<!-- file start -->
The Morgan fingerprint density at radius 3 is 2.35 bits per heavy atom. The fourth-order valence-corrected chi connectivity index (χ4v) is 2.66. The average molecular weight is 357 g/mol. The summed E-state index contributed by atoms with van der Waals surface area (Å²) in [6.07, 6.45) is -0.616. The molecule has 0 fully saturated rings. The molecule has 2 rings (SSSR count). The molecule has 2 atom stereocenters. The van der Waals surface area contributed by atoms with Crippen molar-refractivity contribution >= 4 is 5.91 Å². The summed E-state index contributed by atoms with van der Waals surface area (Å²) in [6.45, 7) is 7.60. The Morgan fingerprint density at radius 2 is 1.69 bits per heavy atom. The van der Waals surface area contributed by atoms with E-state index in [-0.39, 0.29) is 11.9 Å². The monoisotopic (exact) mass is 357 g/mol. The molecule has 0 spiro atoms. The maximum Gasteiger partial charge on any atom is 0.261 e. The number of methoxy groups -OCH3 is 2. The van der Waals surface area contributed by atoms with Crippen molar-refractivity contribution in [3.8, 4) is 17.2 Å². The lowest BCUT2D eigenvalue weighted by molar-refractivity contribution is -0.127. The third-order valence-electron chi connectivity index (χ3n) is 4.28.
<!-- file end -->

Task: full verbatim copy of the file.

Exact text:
The Morgan fingerprint density at radius 3 is 2.35 bits per heavy atom. The fourth-order valence-corrected chi connectivity index (χ4v) is 2.66. The average molecular weight is 357 g/mol. The summed E-state index contributed by atoms with van der Waals surface area (Å²) in [6.07, 6.45) is -0.616. The molecule has 0 fully saturated rings. The molecule has 2 rings (SSSR count). The molecule has 2 atom stereocenters. The van der Waals surface area contributed by atoms with Crippen molar-refractivity contribution >= 4 is 5.91 Å². The summed E-state index contributed by atoms with van der Waals surface area (Å²) in [6.45, 7) is 7.60. The Morgan fingerprint density at radius 2 is 1.69 bits per heavy atom. The van der Waals surface area contributed by atoms with E-state index in [-0.39, 0.29) is 11.9 Å². The monoisotopic (exact) mass is 357 g/mol. The molecule has 0 spiro atoms. The maximum Gasteiger partial charge on any atom is 0.261 e. The number of methoxy groups -OCH3 is 2. The van der Waals surface area contributed by atoms with Crippen molar-refractivity contribution in [3.8, 4) is 17.2 Å². The lowest BCUT2D eigenvalue weighted by molar-refractivity contribution is -0.127. The third-order valence-electron chi connectivity index (χ3n) is 4.28.